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Posted by on in Recommended Reading

For a very long time only straight line solutions existed for me. When I’d worn out a pair of shoes I got new ones. When I the guy I was dating started showing signs he wasn't good for me I’d break up with him while seeking another. When the car ran out of gas I’d stop to refuel.

In other words, acknowledge the problem, solve immediately, and move on.

Surely this same systematic route would be the way I’d overcome alcoholism and an eating disorder. My “problem-solution-move on” theory of navigating life would be the plan. However what I found was, yes I had a problem, yes there was (and still is) a solution and yes I would move on. The only difference was no one would guarantee me that path would be a straight line.

Thankfully I stepped forward on the trail anyway. Fast forward many 24 hours of one-day-at-a-time later and I'm here to report we learn our best lessons in the curves.

The road to Heart tree

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Posted by on in Alcoholism

The Big Book of Alcoholics Anonymous states in the second Appendix, "The terms “spiritual experience” and “spiritual awakening” are used many times in this book which, upon careful reading, shows that the personality change sufficient to bring about recovery from alcoholism has manifested itself among us in many different forms... Most of our experiences are what the psychologist William James calls the “educational variety” because they develop slowly over a period of time."

Although many members do have a white-light experience, this is not the case for most of us.  Even those of us who have moments of clarity often have our spiritual experiences occur over a more extended period of time.  When we first begin hearing about spiritual experiences, moments of clarity, and conscious contact with a Higher Power, we may be turned off by this misunderstanding.  Although this is just a misunderstanding; the truth is that these educational spiritual experiences are far more common, and just as helpful.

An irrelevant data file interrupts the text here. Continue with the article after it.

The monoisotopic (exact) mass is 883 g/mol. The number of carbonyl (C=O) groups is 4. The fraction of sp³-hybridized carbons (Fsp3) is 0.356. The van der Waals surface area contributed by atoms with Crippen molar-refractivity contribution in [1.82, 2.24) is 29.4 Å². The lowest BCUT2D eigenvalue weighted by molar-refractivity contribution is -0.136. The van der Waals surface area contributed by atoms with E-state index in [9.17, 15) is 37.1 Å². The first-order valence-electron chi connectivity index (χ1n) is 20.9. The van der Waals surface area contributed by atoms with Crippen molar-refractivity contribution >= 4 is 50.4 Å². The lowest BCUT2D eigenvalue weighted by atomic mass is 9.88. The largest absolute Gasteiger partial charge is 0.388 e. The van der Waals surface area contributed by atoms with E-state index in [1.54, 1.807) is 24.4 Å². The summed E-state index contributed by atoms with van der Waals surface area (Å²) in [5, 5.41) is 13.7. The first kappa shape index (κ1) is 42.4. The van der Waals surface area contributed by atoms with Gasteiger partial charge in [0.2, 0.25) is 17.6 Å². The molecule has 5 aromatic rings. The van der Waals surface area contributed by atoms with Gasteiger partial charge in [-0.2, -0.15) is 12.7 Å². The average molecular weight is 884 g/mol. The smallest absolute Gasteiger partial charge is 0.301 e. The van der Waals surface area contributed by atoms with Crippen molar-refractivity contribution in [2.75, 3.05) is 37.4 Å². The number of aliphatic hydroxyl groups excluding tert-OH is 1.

My spiritual experience has come in many waves over quite a long time.  Although I most certainly had a moment of clarity where I decided I want to be sober, it wasn't until I was about 30 days sober that I realized the change that was taking place.  Over the first year of my sobriety, I experienced my spiritual awakening from following the suggestions I was given.  Around two years sober, when I went to jail, I had more of a white-light experience.  Although it was not any single moment, the 30 days in jail led to a spiritual experience unlike any I had experienced up until that point.

When we use the phrase spiritual experience, we mean this personality change sufficient to bring about recovery from alcoholism.  The book discusses a physical craving, mental obsession, and spiritual malady.  If we do not drink, we do not have any physical craving.  As far as the mental obsession we experience, the only way to treat this is by examining our spiritual malady.  When we treat this spiritual malady, our mental obsession dwindles down.  This treating of the spiritual malady is the essence of a spiritual experience.

 

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